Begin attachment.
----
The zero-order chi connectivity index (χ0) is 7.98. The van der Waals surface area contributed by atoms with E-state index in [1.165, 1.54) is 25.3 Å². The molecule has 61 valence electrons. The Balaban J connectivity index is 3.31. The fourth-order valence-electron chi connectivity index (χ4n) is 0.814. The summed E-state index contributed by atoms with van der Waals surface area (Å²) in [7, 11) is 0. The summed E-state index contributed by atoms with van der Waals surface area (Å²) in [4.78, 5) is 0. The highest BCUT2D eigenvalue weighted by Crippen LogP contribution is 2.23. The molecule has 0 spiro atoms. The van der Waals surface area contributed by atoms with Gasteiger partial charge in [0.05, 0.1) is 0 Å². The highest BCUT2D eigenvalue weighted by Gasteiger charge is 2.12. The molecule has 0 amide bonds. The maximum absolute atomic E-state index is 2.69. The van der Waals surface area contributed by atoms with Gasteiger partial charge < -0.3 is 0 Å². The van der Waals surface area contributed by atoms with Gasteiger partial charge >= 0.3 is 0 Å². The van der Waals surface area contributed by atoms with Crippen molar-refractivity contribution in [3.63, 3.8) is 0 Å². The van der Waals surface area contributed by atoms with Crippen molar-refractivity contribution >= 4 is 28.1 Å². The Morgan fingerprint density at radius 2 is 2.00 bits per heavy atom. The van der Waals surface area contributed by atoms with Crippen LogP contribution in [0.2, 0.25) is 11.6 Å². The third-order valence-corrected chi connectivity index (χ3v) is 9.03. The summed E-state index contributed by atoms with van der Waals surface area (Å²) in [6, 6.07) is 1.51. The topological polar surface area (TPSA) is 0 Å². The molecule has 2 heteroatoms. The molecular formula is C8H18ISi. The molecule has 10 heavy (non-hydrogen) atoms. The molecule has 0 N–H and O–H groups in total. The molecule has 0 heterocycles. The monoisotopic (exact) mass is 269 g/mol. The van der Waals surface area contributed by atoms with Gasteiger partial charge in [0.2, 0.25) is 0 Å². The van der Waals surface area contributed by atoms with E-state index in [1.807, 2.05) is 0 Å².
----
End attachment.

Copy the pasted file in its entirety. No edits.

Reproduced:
The zero-order chi connectivity index (χ0) is 7.98. The van der Waals surface area contributed by atoms with E-state index in [1.165, 1.54) is 25.3 Å². The molecule has 61 valence electrons. The Balaban J connectivity index is 3.31. The fourth-order valence-electron chi connectivity index (χ4n) is 0.814. The summed E-state index contributed by atoms with van der Waals surface area (Å²) in [7, 11) is 0. The summed E-state index contributed by atoms with van der Waals surface area (Å²) in [4.78, 5) is 0. The highest BCUT2D eigenvalue weighted by Crippen LogP contribution is 2.23. The molecule has 0 spiro atoms. The van der Waals surface area contributed by atoms with Gasteiger partial charge in [0.05, 0.1) is 0 Å². The highest BCUT2D eigenvalue weighted by Gasteiger charge is 2.12. The molecule has 0 amide bonds. The maximum absolute atomic E-state index is 2.69. The van der Waals surface area contributed by atoms with Gasteiger partial charge < -0.3 is 0 Å². The van der Waals surface area contributed by atoms with Gasteiger partial charge >= 0.3 is 0 Å². The van der Waals surface area contributed by atoms with Crippen molar-refractivity contribution in [3.63, 3.8) is 0 Å². The van der Waals surface area contributed by atoms with Crippen molar-refractivity contribution >= 4 is 28.1 Å². The Morgan fingerprint density at radius 2 is 2.00 bits per heavy atom. The van der Waals surface area contributed by atoms with Crippen LogP contribution in [0.2, 0.25) is 11.6 Å². The third-order valence-corrected chi connectivity index (χ3v) is 9.03. The summed E-state index contributed by atoms with van der Waals surface area (Å²) in [6, 6.07) is 1.51. The topological polar surface area (TPSA) is 0 Å². The molecule has 2 heteroatoms. The molecular formula is C8H18ISi. The molecule has 10 heavy (non-hydrogen) atoms. The molecule has 0 N–H and O–H groups in total. The molecule has 0 heterocycles. The monoisotopic (exact) mass is 269 g/mol. The van der Waals surface area contributed by atoms with Gasteiger partial charge in [0.2, 0.25) is 0 Å². The van der Waals surface area contributed by atoms with E-state index in [1.807, 2.05) is 0 Å².